I think one would have a difficult time finding an American or a Brit who hasn't tasted Earl Grey tea in their lifetime, but it's one of those teas that you either love or loathe. Personally, I love it. There are - dare I say - hundreds of makers of the tea known as Earl Grey*. My favorite Earl Grey tea is made by Darvilles of Windsor.
My stash of Darvilles Earl Grey
So who was Charles Grey and why was a tea named after him? I'm glad you asked! Charles Grey was a British Whig statesman and eventually, a Prime Minister (the abolition of slavery in the British Empire occured during his tenure).
Grey the politician was a model statesman, but Grey the man was a notorious philanderer both before and after his marriage to Mary Elizabeth Ponsonby. If you saw the brilliant film The Duchess (starring Ralph Fiennes and Keira Knightley) you would have learned that Grey's first and most "politically significant conquest" was his pursuit of the lovely Georgiana Cavendish, the Duchess of Devonshire. She later bore him a child, Eliza, who curiously was brought up by Grey's parents as though she was his sister.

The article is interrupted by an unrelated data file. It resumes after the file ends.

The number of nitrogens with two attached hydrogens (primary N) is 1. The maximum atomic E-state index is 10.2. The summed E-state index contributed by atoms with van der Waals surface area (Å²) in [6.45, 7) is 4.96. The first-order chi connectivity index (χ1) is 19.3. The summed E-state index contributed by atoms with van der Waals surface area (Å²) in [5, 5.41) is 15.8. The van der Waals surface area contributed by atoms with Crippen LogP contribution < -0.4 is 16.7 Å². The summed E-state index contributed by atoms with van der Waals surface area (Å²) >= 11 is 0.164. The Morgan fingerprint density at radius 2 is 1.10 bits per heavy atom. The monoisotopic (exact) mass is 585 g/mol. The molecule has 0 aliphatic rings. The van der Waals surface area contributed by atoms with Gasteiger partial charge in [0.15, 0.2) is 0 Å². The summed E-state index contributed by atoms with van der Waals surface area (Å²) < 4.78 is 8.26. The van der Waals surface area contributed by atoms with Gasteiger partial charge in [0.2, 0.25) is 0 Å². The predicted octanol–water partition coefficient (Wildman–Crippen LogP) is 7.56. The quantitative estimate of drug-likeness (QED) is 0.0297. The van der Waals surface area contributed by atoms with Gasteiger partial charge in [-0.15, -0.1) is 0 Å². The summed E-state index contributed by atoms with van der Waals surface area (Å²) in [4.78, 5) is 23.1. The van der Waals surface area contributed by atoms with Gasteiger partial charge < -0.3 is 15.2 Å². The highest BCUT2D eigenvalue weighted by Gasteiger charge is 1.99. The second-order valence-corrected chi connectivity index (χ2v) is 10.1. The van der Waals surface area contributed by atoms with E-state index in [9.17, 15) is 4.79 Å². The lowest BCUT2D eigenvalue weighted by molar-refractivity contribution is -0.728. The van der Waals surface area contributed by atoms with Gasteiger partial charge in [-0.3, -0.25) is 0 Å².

There are several theories on how a tea came to be named after him but the most logical one is that a sample or gift of a flavored tea was given to the then Prime Minister Grey, he liked it, and when he ran out of it, asked for it to be copied. Twinings (tea merchants since 1706 and still located in their original wee shop on the Strand in London) claims that the Earl asked them to copy the tea and that from then on it became known as Earl Grey's tea.
* Each tea vendor has their own "recipe" for Earl Grey and there are a lot of varieties out there, but a true Earl Grey tea should be blended from a black China tea and scented only with natural oil of bergamot, an oil extracted from the rind of the bergamot orange, a fragrant citrus fruit. Nothing more, nothing less. Earl Grey tea is also used quite successfully in cake, cookie, ice cream, and drinks recipes.